i grew up in a house where i ate a home cooked dinner every day for close to 18 years. like all children sold on consumption, we begged our parents to let us eat fast-food from time to time. my father, a stickler for a good dinner almost always said no. and why would he say yes? my mom is considered to be one of the finest vietnamese chefs in the dc metropolitan area by all the true critics, her fellow viet friends! my parents had a restaurant (that failed, mainly due to the mid 80s not being such a hot time to open a vietnamese restaurant in a neighborhood whose idea of asian fare was chinese), a food processing plant (mom made vietnamese sausages, beef jerky and other stuff found in asian grocery stores), and catered parties. from growing up and watching my mom cook thousands of meals, i learned to host my own dinner parties and welcome guests.
i am one of three people in my social circle that has a kitchen and dining area large enough to accommodate dinner parties of more than ten people. due to recent budget living, i found myself cooking almost every meal at home. it turned out to be a good thing. eating at home is eating healthier. not only was i saving money, but i also noticed my occasional upset stomach (and sometimes butt) disappeared.
i have favorite recipes i have made so many times i can do them all by heart. four months ago, i started the city cooks club with friends as a way to share family recipes and exchange kitchen tips. some of my friends don't know how to cook at all. others, cook incredibly well. a dozen girls attend and we cook a themed meal from start to finish. we've tried and tasted asian, indian and mexican fare so far. next up is fondue. in the process, i have added a dozen new recipes to my library. the cooking club turned out to be a much welcomed event. what was a great excuse to hang with girls ended up to be a bonding experience over one of my favorite pastimes. it probably sounds cheesy but it’s the perfect alternative to a night out.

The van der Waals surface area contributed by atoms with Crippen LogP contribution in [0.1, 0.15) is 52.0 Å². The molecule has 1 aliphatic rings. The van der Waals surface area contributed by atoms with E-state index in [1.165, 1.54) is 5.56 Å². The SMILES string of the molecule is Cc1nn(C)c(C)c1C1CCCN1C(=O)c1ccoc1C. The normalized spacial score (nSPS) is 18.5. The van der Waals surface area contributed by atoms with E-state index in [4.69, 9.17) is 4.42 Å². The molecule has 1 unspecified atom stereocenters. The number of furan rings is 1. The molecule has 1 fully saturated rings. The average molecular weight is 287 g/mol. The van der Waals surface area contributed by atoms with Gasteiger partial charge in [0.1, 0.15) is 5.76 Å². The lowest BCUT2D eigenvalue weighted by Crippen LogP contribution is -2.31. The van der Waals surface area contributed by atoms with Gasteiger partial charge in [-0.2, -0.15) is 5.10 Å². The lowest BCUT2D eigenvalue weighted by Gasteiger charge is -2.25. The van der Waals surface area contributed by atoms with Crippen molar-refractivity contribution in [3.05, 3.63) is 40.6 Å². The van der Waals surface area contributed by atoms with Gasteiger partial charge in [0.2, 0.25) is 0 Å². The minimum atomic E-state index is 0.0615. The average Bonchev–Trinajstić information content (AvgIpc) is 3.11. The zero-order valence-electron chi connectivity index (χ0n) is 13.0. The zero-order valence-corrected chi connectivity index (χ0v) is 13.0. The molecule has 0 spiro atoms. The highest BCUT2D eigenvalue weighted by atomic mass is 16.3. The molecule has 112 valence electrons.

thanks to my neighbor and friend, samantha, the city cooks club recently attended a taping of the second annual koshi hikari cooking contest. amateur and professional chefs compete in an iron chef-style contest using koshi hikari rice. three contestants are selected nationwide with celebrity chefs ming tsai, mark miller and david bouley judging the event. we had fun attending and walked away with free rice.
i hope that when i move west, the city cooks club will continue. i can't wait to start the LA chapter but will miss my fellow manhattan chefs. dining and wining in the company of friends is the perfect recipe for a good night. bon appetit!